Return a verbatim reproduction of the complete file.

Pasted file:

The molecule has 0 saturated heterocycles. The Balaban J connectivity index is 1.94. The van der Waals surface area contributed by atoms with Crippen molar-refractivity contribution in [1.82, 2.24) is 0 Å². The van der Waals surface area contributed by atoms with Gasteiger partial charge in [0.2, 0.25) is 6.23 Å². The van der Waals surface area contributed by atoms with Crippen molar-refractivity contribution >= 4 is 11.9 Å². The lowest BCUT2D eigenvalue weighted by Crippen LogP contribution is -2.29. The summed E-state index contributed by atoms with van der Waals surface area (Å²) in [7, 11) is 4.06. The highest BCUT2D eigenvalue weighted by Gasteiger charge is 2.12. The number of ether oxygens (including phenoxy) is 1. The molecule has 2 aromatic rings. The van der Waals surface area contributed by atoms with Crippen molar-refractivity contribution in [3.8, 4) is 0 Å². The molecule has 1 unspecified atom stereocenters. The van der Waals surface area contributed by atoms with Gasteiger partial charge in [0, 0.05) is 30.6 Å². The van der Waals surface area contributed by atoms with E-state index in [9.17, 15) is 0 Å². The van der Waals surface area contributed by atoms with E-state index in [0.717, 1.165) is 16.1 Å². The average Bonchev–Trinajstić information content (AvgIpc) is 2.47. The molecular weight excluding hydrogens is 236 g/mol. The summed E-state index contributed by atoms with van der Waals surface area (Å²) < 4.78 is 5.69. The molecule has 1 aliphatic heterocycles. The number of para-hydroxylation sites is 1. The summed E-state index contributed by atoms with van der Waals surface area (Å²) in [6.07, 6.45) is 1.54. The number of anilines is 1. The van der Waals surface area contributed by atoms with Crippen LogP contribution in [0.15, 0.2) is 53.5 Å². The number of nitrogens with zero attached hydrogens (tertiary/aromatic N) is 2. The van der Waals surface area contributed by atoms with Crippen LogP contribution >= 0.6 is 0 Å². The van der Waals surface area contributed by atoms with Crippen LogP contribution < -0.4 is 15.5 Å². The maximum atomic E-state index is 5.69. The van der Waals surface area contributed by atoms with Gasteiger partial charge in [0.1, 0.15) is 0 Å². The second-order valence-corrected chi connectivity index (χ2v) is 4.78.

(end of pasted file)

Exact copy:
The molecule has 0 saturated heterocycles. The Balaban J connectivity index is 1.94. The van der Waals surface area contributed by atoms with Crippen molar-refractivity contribution in [1.82, 2.24) is 0 Å². The van der Waals surface area contributed by atoms with Gasteiger partial charge in [0.2, 0.25) is 6.23 Å². The van der Waals surface area contributed by atoms with Crippen molar-refractivity contribution >= 4 is 11.9 Å². The lowest BCUT2D eigenvalue weighted by Crippen LogP contribution is -2.29. The summed E-state index contributed by atoms with van der Waals surface area (Å²) in [7, 11) is 4.06. The highest BCUT2D eigenvalue weighted by Gasteiger charge is 2.12. The number of ether oxygens (including phenoxy) is 1. The molecule has 2 aromatic rings. The van der Waals surface area contributed by atoms with Crippen molar-refractivity contribution in [3.8, 4) is 0 Å². The molecule has 1 unspecified atom stereocenters. The van der Waals surface area contributed by atoms with Gasteiger partial charge in [0, 0.05) is 30.6 Å². The van der Waals surface area contributed by atoms with E-state index in [9.17, 15) is 0 Å². The van der Waals surface area contributed by atoms with E-state index in [0.717, 1.165) is 16.1 Å². The average Bonchev–Trinajstić information content (AvgIpc) is 2.47. The molecular weight excluding hydrogens is 236 g/mol. The summed E-state index contributed by atoms with van der Waals surface area (Å²) < 4.78 is 5.69. The molecule has 1 aliphatic heterocycles. The number of para-hydroxylation sites is 1. The summed E-state index contributed by atoms with van der Waals surface area (Å²) in [6.07, 6.45) is 1.54. The number of anilines is 1. The van der Waals surface area contributed by atoms with Crippen LogP contribution in [0.15, 0.2) is 53.5 Å². The number of nitrogens with zero attached hydrogens (tertiary/aromatic N) is 2. The van der Waals surface area contributed by atoms with Crippen LogP contribution >= 0.6 is 0 Å². The van der Waals surface area contributed by atoms with Crippen LogP contribution < -0.4 is 15.5 Å². The maximum atomic E-state index is 5.69. The van der Waals surface area contributed by atoms with Gasteiger partial charge in [0.1, 0.15) is 0 Å². The second-order valence-corrected chi connectivity index (χ2v) is 4.78.